Largest study to date reveals baseline findings for flexible sigmoidoscopy

July 05, 2005

PITTSBURGH, July 5 -The largest study to date on the early detection of colorectal cancer offers benchmark data for what could be expected from large-scale use of flexible sigmoidoscopy as a screening tool for colorectal cancer. The report, published in the July 6 issue of the Journal of the National Cancer Institute (JNCI), is part of the Prostate, Lung, Colorectal and Ovarian (PLCO) Cancer Screening Trial, a randomized, community-based longitudinal study evaluating the effectiveness of cancer screening tests on site-specific mortality.

"In our opinion, we now have published important and valuable baseline data on the use of flexible sigmoidoscopy within a large and randomized group of participants," said Joel Weissfeld, M.D., M.P.H, lead author of the study and associate professor of epidemiology, University of Pittsburgh Graduate School of Public Health. "The findings reveal trends and patterns by gender and age that one may expect to see in a flexible sigmoidoscopy intervention targeting the general U.S. population," added Dr. Weissfeld, who also is co-leader of the cancer epidemiology, prevention and control program at the University of Pittsburgh Cancer Institute.

During flexible sigmoidoscopy (FSG), a doctor uses a lighted scope to examine the inside of the large intestine from the rectum through the descending colon, where most colon polyps develop.

The study enrolled 154,942 men and women 55 to 74 years of age who had no prior history of prostate, lung, colorectal or ovarian cancers from November 1993 to July 2001. Study participants were randomly assigned to either a control group that did not receive FSG or to an intervention group that received FSG. Of those assigned to the intervention group, 83.5 percent (64,658) agreed to undergo an initial FSG examination. Among the individuals who underwent screening, 23.4 percent (15,150) had at least one polyp or mass and 74.2 percent of these individuals received follow-up lower endoscopic procedures. Findings also indicated that women were more likely to decline FSG than men, 19.2 percent and 13.8 percent respectively, and that non-acceptance of FSG increased with age among women, but not among men. The rate of cancer detected was 2.9 per 1,000 individuals screened.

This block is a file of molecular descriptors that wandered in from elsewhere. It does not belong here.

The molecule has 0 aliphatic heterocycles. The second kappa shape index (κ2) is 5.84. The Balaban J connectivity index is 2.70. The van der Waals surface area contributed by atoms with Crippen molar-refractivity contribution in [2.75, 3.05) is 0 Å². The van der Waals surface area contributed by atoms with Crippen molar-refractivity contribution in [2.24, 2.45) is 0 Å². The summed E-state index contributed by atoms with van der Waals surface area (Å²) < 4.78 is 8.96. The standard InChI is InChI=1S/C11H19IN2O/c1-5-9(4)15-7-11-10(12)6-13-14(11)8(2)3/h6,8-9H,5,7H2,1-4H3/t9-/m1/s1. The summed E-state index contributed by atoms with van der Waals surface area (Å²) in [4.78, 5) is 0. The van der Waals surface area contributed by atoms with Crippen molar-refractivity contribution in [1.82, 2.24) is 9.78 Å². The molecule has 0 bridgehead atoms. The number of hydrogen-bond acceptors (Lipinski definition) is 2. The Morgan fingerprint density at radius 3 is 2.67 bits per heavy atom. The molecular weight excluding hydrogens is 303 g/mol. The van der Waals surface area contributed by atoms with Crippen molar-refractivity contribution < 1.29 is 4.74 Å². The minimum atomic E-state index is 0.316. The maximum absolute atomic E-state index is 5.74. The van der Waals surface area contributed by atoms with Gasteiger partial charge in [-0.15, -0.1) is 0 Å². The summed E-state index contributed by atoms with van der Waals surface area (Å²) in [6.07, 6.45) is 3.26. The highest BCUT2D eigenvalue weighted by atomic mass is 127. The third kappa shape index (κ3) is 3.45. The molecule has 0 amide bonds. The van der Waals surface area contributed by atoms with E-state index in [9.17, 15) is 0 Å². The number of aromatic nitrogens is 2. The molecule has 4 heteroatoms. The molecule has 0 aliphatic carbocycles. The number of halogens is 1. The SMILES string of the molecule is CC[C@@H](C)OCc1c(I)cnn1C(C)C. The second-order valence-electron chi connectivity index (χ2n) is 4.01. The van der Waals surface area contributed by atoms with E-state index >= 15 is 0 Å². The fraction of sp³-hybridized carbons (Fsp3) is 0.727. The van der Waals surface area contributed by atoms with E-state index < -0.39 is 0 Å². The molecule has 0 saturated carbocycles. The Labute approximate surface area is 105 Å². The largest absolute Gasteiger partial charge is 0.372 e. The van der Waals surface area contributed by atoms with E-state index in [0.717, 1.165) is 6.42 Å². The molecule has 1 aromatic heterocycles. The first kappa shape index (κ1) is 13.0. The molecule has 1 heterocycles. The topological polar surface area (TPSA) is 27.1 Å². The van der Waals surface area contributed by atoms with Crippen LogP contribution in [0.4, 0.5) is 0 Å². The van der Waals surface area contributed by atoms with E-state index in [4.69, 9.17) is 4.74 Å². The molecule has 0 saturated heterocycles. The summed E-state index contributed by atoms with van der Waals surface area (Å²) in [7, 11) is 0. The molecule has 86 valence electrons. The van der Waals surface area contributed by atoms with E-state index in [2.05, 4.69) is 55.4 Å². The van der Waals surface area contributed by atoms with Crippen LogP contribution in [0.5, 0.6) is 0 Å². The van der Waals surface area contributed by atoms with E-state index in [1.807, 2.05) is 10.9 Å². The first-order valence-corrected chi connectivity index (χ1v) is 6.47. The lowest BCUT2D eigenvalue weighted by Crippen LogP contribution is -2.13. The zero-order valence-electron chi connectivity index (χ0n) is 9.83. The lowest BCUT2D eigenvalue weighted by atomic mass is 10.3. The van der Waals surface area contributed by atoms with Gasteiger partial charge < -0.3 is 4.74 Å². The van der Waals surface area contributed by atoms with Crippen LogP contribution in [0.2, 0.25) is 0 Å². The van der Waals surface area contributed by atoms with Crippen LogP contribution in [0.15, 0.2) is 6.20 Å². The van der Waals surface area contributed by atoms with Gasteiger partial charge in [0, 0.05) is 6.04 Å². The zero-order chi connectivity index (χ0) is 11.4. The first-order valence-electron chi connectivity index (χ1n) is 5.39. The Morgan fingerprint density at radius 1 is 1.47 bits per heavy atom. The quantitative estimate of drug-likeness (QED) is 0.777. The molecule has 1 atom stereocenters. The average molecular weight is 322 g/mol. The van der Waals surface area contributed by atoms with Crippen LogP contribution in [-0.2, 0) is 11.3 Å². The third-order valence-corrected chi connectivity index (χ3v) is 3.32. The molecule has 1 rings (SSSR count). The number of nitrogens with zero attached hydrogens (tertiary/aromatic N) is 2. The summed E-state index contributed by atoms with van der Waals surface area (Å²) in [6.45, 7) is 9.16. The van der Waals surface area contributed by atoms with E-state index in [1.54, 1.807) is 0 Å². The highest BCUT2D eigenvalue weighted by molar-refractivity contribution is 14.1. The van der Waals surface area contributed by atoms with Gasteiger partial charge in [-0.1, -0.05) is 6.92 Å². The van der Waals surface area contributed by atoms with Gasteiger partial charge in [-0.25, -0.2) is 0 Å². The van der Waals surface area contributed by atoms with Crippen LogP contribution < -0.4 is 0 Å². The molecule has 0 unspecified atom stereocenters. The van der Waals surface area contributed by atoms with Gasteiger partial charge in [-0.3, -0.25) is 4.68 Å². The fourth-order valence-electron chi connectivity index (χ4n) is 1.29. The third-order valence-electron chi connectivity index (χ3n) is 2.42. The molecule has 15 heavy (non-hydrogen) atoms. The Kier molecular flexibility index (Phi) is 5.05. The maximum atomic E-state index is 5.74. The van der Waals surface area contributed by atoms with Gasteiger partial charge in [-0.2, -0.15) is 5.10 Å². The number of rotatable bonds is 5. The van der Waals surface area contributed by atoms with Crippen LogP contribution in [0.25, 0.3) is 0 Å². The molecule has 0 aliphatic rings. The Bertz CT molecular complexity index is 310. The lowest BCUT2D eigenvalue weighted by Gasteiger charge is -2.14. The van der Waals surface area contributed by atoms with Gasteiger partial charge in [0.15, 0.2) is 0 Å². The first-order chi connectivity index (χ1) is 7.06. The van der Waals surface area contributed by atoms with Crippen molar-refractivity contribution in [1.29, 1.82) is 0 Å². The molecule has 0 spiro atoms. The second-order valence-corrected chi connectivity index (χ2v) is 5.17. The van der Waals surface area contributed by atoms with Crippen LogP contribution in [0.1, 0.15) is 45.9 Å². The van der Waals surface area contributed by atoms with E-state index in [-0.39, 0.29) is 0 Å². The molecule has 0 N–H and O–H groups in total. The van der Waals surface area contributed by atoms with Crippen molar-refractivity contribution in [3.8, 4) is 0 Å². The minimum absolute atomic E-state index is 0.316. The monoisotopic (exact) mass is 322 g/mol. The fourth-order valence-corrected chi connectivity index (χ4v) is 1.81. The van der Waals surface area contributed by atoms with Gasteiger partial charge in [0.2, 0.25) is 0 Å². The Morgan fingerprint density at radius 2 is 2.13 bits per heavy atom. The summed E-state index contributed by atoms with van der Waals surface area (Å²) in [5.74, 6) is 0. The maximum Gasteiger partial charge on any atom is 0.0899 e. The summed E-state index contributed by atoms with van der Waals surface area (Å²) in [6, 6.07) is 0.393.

"These data are important because they create a U.S. benchmark to which other studies can be compared," said Robert E. Schoen, M.D., M.P.H., study co-author and associate professor of medicine and epidemiology, University of Pittsburgh School of Medicine. "Of note is that a high percentage of study participants were willing to undergo flexible sigmoidoscopy, perhaps reflecting a growing acceptance of screening for colorectal cancer."

Colorectal cancer is a worldwide public health problem. In the United States, colorectal cancer accounts for 11 percent of all cancers, with 145,290 new cases and 56,290 deaths expected in 2005. For patients with advanced disease, five-year survival rates are 10 to 20 percent. When colorectal cancer is diagnosed at an early, localized stage, the five-year survival rate is 90 percent.